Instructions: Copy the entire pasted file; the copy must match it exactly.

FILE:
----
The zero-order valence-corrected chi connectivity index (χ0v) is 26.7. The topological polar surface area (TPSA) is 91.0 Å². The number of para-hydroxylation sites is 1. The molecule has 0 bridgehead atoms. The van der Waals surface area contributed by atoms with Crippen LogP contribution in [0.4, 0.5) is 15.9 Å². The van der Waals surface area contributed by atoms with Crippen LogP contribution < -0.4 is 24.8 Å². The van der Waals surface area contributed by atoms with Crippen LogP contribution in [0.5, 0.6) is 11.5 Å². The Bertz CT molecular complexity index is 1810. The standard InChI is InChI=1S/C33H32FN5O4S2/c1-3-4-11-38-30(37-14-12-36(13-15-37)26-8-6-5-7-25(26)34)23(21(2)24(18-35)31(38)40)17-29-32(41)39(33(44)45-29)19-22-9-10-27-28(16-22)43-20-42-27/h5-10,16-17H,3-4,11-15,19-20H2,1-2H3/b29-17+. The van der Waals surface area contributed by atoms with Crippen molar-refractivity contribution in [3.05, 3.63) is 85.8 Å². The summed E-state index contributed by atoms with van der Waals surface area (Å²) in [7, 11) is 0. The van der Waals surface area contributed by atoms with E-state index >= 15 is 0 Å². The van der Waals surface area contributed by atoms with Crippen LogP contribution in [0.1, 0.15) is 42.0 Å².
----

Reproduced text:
The zero-order valence-corrected chi connectivity index (χ0v) is 26.7. The topological polar surface area (TPSA) is 91.0 Å². The number of para-hydroxylation sites is 1. The molecule has 0 bridgehead atoms. The van der Waals surface area contributed by atoms with Crippen LogP contribution in [0.4, 0.5) is 15.9 Å². The van der Waals surface area contributed by atoms with Crippen LogP contribution < -0.4 is 24.8 Å². The van der Waals surface area contributed by atoms with Crippen LogP contribution in [0.5, 0.6) is 11.5 Å². The Bertz CT molecular complexity index is 1810. The standard InChI is InChI=1S/C33H32FN5O4S2/c1-3-4-11-38-30(37-14-12-36(13-15-37)26-8-6-5-7-25(26)34)23(21(2)24(18-35)31(38)40)17-29-32(41)39(33(44)45-29)19-22-9-10-27-28(16-22)43-20-42-27/h5-10,16-17H,3-4,11-15,19-20H2,1-2H3/b29-17+. The van der Waals surface area contributed by atoms with Crippen molar-refractivity contribution in [3.05, 3.63) is 85.8 Å². The summed E-state index contributed by atoms with van der Waals surface area (Å²) in [7, 11) is 0. The van der Waals surface area contributed by atoms with E-state index >= 15 is 0 Å². The van der Waals surface area contributed by atoms with Crippen LogP contribution in [0.1, 0.15) is 42.0 Å².